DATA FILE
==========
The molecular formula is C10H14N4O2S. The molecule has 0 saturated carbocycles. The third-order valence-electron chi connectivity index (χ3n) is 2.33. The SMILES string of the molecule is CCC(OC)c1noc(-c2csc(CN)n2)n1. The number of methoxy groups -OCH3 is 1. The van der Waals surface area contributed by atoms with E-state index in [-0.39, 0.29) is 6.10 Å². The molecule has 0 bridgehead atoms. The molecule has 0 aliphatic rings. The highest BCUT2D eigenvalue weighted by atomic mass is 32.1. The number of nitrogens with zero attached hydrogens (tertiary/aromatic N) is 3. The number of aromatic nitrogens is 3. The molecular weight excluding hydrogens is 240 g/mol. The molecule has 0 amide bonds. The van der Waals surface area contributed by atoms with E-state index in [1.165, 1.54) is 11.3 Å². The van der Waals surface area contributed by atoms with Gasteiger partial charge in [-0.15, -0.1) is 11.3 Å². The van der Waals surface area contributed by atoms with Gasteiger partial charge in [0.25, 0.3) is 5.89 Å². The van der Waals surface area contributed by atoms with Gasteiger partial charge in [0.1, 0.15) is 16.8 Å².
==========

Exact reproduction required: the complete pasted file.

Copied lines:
The molecular formula is C10H14N4O2S. The molecule has 0 saturated carbocycles. The third-order valence-electron chi connectivity index (χ3n) is 2.33. The SMILES string of the molecule is CCC(OC)c1noc(-c2csc(CN)n2)n1. The number of methoxy groups -OCH3 is 1. The van der Waals surface area contributed by atoms with E-state index in [-0.39, 0.29) is 6.10 Å². The molecule has 0 bridgehead atoms. The molecule has 0 aliphatic rings. The highest BCUT2D eigenvalue weighted by atomic mass is 32.1. The number of nitrogens with zero attached hydrogens (tertiary/aromatic N) is 3. The number of aromatic nitrogens is 3. The molecular weight excluding hydrogens is 240 g/mol. The molecule has 0 amide bonds. The van der Waals surface area contributed by atoms with E-state index in [1.165, 1.54) is 11.3 Å². The van der Waals surface area contributed by atoms with Gasteiger partial charge in [-0.15, -0.1) is 11.3 Å². The van der Waals surface area contributed by atoms with Gasteiger partial charge in [0.25, 0.3) is 5.89 Å². The van der Waals surface area contributed by atoms with Gasteiger partial charge in [0.1, 0.15) is 16.8 Å².